We won’t bridge the digital divide without community connectivity providers. Here’s why.
Photo: Jerry Hawkins installs satellite internet dish in East Carroll Parish, Louisiana. Courtesy of Delta Interfaith.
When a long-term resident of East Carroll Parish, Louisiana, called her internet provider to ask if they could provide better service, she was told to be happy with what she had. She wasn’t. Few people in East Carroll are happy with their internet service. Many pay over $100 a month for unreliable service at crawling speeds. Some are on dial-up. Others can’t get any service at all. 63% of households have no internet subscription.
TIME Magazine once called East Carroll the poorest place in America. Poverty rates approach 50% and there are few job openings. This small, rural town is crying out for the opportunities internet access can bring, but, like 120 million Americans, too many residents have inadequate connectivity — or none at all.
How is it that in the United States — one of the wealthiest countries in world history, the birthplace of the internet, and the home of the most successful tech companies — so many people are without the tools they need to fully participate in a digital society? Why isn’t the broadband market working?
Traditional ISPs won’t solve this problem
For too long we’ve thought of the digital divide as a problem the market would solve. And specifically, that large, incumbent telecom providers would get this done. While these companies have made great strides in connecting about half of humanity, that was the easy half. It’s become increasingly clear that connecting the next half will be harder.
Traditional operators expect certain profit margins, with targets for costs and revenue per household. It’s simply not in their business model to build out to places like East Carroll Parish. These operators instead usually focus on where they can make the highest profit margins: typically population-dense communities that can afford high subscription fees. Billions of taxpayer dollars designed to connect the unconnected have done little to change this, with Deloitte calculating that $54 billion in subsidies in the last 10 years — largely flowing to incumbent ISPs — has closed the digital divide by just 1%. That’s public dollars padding private pockets. We need not only more money but smarter money.
We can change how broadband is built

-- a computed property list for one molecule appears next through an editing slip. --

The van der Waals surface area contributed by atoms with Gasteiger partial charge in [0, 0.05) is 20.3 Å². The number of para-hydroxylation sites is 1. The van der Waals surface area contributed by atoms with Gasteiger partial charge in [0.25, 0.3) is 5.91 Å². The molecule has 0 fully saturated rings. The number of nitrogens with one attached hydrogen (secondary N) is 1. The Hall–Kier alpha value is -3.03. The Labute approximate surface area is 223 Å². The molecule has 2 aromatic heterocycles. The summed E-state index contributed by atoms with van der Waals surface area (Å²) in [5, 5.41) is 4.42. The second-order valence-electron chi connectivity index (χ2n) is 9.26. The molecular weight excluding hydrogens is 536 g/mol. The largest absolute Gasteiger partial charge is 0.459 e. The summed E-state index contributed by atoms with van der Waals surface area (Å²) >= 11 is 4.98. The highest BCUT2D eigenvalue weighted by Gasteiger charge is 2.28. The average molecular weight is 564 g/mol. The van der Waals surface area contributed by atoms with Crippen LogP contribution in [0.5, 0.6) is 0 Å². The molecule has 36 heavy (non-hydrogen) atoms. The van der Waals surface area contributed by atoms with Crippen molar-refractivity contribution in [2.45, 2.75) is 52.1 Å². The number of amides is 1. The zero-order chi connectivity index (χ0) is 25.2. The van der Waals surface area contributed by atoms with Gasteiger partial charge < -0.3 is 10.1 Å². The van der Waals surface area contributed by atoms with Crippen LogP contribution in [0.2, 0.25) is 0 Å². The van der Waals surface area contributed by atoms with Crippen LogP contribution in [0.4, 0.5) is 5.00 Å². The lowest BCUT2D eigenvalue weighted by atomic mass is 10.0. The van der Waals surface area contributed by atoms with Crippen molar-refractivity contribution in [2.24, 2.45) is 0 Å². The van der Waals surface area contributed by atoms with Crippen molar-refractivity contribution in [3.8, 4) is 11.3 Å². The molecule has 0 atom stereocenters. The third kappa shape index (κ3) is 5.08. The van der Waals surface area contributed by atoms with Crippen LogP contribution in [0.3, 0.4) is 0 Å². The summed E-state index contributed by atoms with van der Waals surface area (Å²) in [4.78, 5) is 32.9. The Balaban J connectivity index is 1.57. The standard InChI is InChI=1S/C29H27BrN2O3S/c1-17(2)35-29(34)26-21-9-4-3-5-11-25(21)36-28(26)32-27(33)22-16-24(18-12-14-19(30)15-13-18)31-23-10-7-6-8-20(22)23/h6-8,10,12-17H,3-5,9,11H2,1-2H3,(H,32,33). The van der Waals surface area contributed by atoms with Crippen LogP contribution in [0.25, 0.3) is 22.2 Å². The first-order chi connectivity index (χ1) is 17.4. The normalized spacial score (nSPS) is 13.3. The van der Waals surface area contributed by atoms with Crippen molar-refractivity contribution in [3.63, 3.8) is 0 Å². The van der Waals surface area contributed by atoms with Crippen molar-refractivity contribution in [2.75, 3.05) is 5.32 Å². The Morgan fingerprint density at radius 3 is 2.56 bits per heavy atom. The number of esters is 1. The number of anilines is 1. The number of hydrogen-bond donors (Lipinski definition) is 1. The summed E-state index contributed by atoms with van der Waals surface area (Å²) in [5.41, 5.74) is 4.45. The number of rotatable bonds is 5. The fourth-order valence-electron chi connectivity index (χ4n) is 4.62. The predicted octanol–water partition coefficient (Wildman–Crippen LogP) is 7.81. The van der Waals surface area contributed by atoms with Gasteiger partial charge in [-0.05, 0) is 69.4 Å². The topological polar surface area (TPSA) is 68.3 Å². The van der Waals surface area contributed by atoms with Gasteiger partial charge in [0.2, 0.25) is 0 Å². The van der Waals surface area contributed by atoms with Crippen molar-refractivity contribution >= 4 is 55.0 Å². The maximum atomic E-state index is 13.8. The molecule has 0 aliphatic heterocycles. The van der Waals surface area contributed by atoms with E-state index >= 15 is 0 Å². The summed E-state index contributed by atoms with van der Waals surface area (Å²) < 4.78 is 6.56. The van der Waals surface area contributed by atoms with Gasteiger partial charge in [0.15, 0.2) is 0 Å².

If we’re to deliver digital equity, we must invest in the community connectivity providers — like municipal networks, cooperatives, and community networks — that have proven themselves able to deliver faster speeds, at lower prices, and in communities that have so far been left out.
In PC Magazine’s 2022 list of America’s fastest internet providers, all but one of the top ten are community connectivity providers. The idea that we need the expertise and the scale of incumbent operators is a myth.
Local communities often care more, know more, and can do more than far-flung executives, shareholders, and government bureaucrats. They are getting the job done because they have different incentives and business models. Some of these community connectivity providers are owned by local residents. Others may be privately owned, but nevertheless community oriented. When your major stakeholders are local residents and the town mayor, that makes a difference to how you act and operate. When a network goes down or needs maintenance, it matters how far away the truck is. At the height of the pandemic, AT&T left Hope Village, a majority Black neighborhood in Detroit without internet access for 45 days. It’s hard to see that happening with a community connectivity provider accountable to residents.
Residents in Ammon, Idaho have access to 1GB fiber on plans as low as $10/month because the city council built an open access network to encourage more providers to compete. That’s a model that creates incentives that benefit the local community, not inflates the profits of a single provider. Municipal networks like this are valuable community assets. The former mayor of Chattanooga, Tennessee told us that their network is so cost-effective that when the pandemic hit, the city was able to provide a 300MB symmetrical broadband connection to 18,000 families who were eligible for free or reduced lunches. Cost to those families: nothing. Cost to the city: less than $3.50 per household per month.